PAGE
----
The flame of Amar Jawan Jyoti has finally got a fitting space

The crowded India Gate area was no longer apt as nowhere in the world are war memorials places for casualness or fun

Reshmi Dasgupta January 23, 2022 14:51:19 IST
The flame of Amar Jawan Jyoti has finally got a fitting space

Amar Jawan Jyoti, memorial at India Gate. Image courtesy Wikimedia Commons

The poignant memorial we all know as Amar Jawan Jyoti was a brilliant improvisation by Indira Gandhi, as the poignant photo of her paying homage there emphasises. After India’s triumph over Pakistan in 1971—which saw a surrender, unlike the ceasefire of 1965—the need to commemorate that landmark event was natural, but there was no time to build a new one by 1972. So the eternal fire, helmet and reversed rifle and made an ingenious quick alternative.

Moving and merging the eternal fire with the one consecrated at the National War Memorial behind India Gate marks the completion of an idea, the fulfilment of a silent promise. For, it was indeed a matter of considerable embarrassment that decades after Independence, the main military memorial in the National Capital was the magnificent India Gate designed by Sir Edwin Lutyens, ironically only made for Indians who died fighting for the British Empire, not India.

Inscribed on India Gate are the words “To the dead of the Indian armies who fell and are honoured in France and Flanders, Mesopotamia and Persia, East Africa, Gallipoli and elsewhere in the Near and the Far East and in sacred memory also of those whose names are here recorded and who fell in India on the North-West Frontier and during the Third Afghan War”.

The need to properly commemorate the Indian soldiers who died since 1919 was glaringly apparent.

There are two separate national memorials for World War I & II in Washington DC, both set in serene green environs. They are perfect places for respectful contemplation and to honour those US soldiers who made the supreme sacrifice. The US capital also has memorials to honour those who died in the Korean War of 1950-1953 and the long Vietnam War that ended in 1975; both feature walls with the names of the soldiers who died there besides other symbols.

The modest stone Cenotaph in London— like India Gate, also designed by Edwin Lutyens—and built just after World War I is now Britain’s official national war memorial. This design was widely copied for war memorials elsewhere in the Anglosphere—then Empire, now Commonwealth—but for India there were obviously grander plans. Maybe Britain was trying to make a point in its largest and most precious colony when its military power was facing challenges.

But for a country that has fought several wars since Independence and has one of the largest standing armies in the world, the lack of a proper memorial for fallen Indian soldiers was quite unconscionable. If anything, such memorials serve as reminders of the human cost of war and the steep price of freedom, rather than endorse jingoism or militarism—often reasons for opposition to such monuments. The National War Memorial behind India Gate was long overdue.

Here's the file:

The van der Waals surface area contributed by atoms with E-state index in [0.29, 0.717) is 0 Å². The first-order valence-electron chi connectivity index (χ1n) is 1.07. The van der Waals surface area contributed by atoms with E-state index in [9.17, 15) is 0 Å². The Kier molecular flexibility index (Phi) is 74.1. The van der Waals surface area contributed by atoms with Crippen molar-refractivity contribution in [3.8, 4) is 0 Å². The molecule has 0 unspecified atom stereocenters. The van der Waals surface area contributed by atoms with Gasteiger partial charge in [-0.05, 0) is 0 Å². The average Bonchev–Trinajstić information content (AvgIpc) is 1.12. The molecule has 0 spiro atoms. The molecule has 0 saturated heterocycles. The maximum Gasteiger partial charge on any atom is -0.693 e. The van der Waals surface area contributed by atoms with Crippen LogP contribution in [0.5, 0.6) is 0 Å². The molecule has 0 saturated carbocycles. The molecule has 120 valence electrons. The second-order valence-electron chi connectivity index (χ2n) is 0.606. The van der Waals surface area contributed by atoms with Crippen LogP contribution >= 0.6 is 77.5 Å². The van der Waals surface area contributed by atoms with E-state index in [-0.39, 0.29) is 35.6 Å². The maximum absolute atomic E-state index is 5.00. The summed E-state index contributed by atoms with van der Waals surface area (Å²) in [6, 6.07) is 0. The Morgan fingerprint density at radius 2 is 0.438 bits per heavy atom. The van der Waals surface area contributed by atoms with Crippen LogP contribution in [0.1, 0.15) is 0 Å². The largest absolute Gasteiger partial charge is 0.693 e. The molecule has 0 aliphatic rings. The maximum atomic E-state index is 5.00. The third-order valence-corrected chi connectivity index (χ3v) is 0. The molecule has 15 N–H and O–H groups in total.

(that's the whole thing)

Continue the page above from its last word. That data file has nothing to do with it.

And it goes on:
Interestingly, a “national war memorial” had been the subject of government deliberations right from 1961. Yet, the modest and obviously hurriedly-conceived and executed Amar Jawan Jyoti came up only after India had fought three more wars. Indianising a British memorial by making a marble pedestal under its arch—in time for the prime minister to pay homage on 26 January, 1972— was a clever idea but did not do justice to the larger cause that it was meant to serve.

There was another attempt by the defence ministry under AK Antony in 2006 to get sanction for a National War Memorial at the very spot where it now stands but it did not find favour with heritage panels. Unlike the complex that has now come up—where all elements are eye level rather than monumental—that design envisaged a structure which would be the same height as the plinth of the empty sandstone canopy that once housed a statue of ‘King-Emperor’ George V.

After a Cabinet decision in 2015, the Chennai-based architects WeBe Design Lab won a global competition for its design in 2017, and the National War Memorial was opened in 2019. Covering over 40 acres at one end of the Central Vista, it is dedicated to Indian soldiers who died during wars with Pakistan in 1948, 1965, 1971 and 1999, with China in 1962 and in the recent conflict at Galwan, besides the casualties of IPKF in Sri Lanka and UN peacekeeping missions.

Besides retired soldiers and their families, successive prime ministers, our three armed forces brass and visiting dignitaries always gave the Amar Jawan Jyoti memorial under India Gate’s arch due respect. But the millions of other daily visitors milling around taking selfies, chatting and munching on snacks from roadside vendors were hardly mindful of the gravitas of the flame, gun and helmet. Nowhere in the world are memorials places for casualness.

However, thanks to the exigencies of untrammelled growth of New Delhi, India Gate’s extensive lawns have also become a haven for people to enjoy open spaces and greenery. It was unfair to expect them to be sombre just because Amar Jawan Jyoti also happened to be located there.

On the other hand, now the National War Memorial is there, just a stone’s throw away, for those milling millions to go and pay their respects to our brave departed soldiers and the eternal flame.

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